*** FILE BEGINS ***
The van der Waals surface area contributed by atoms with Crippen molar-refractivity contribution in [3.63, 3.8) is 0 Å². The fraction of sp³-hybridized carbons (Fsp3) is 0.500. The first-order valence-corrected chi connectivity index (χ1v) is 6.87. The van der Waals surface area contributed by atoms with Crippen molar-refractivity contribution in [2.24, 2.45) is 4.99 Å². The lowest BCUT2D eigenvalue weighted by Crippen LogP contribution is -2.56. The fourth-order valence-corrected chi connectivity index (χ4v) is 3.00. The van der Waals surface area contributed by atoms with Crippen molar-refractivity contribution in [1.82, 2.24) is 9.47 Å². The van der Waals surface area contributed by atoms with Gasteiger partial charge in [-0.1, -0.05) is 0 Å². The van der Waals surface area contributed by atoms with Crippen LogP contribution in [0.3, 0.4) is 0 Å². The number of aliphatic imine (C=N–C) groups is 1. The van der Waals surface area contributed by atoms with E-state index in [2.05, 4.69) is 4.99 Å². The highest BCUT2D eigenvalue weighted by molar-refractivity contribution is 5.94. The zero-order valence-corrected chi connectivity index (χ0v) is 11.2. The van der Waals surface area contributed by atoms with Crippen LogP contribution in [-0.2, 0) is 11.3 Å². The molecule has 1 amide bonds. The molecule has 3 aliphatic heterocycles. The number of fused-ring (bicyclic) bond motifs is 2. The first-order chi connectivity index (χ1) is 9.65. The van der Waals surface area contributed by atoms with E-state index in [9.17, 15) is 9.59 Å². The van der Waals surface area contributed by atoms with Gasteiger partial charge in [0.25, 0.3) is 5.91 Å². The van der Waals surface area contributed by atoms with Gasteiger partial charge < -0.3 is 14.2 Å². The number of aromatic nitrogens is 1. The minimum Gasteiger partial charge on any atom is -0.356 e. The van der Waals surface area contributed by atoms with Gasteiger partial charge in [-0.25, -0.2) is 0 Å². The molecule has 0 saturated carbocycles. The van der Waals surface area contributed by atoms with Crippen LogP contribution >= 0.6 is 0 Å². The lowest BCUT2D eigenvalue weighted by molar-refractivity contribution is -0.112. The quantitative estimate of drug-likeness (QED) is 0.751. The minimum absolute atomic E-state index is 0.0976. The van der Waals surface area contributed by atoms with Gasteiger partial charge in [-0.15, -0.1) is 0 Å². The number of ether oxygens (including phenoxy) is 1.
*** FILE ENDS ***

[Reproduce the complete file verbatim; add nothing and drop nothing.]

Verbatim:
The van der Waals surface area contributed by atoms with Crippen molar-refractivity contribution in [3.63, 3.8) is 0 Å². The fraction of sp³-hybridized carbons (Fsp3) is 0.500. The first-order valence-corrected chi connectivity index (χ1v) is 6.87. The van der Waals surface area contributed by atoms with Crippen molar-refractivity contribution in [2.24, 2.45) is 4.99 Å². The lowest BCUT2D eigenvalue weighted by Crippen LogP contribution is -2.56. The fourth-order valence-corrected chi connectivity index (χ4v) is 3.00. The van der Waals surface area contributed by atoms with Crippen molar-refractivity contribution in [1.82, 2.24) is 9.47 Å². The van der Waals surface area contributed by atoms with Gasteiger partial charge in [-0.1, -0.05) is 0 Å². The van der Waals surface area contributed by atoms with Crippen LogP contribution in [0.3, 0.4) is 0 Å². The number of aliphatic imine (C=N–C) groups is 1. The van der Waals surface area contributed by atoms with E-state index in [2.05, 4.69) is 4.99 Å². The highest BCUT2D eigenvalue weighted by molar-refractivity contribution is 5.94. The zero-order valence-corrected chi connectivity index (χ0v) is 11.2. The van der Waals surface area contributed by atoms with Crippen LogP contribution in [-0.2, 0) is 11.3 Å². The molecule has 1 amide bonds. The molecule has 3 aliphatic heterocycles. The number of fused-ring (bicyclic) bond motifs is 2. The first-order chi connectivity index (χ1) is 9.65. The van der Waals surface area contributed by atoms with E-state index in [9.17, 15) is 9.59 Å². The van der Waals surface area contributed by atoms with Gasteiger partial charge in [0.25, 0.3) is 5.91 Å². The van der Waals surface area contributed by atoms with Gasteiger partial charge < -0.3 is 14.2 Å². The number of aromatic nitrogens is 1. The minimum Gasteiger partial charge on any atom is -0.356 e. The van der Waals surface area contributed by atoms with Gasteiger partial charge in [-0.25, -0.2) is 0 Å². The molecule has 0 saturated carbocycles. The van der Waals surface area contributed by atoms with Crippen LogP contribution >= 0.6 is 0 Å². The lowest BCUT2D eigenvalue weighted by molar-refractivity contribution is -0.112. The quantitative estimate of drug-likeness (QED) is 0.751. The minimum absolute atomic E-state index is 0.0976. The van der Waals surface area contributed by atoms with Gasteiger partial charge in [-0.15, -0.1) is 0 Å². The number of ether oxygens (including phenoxy) is 1.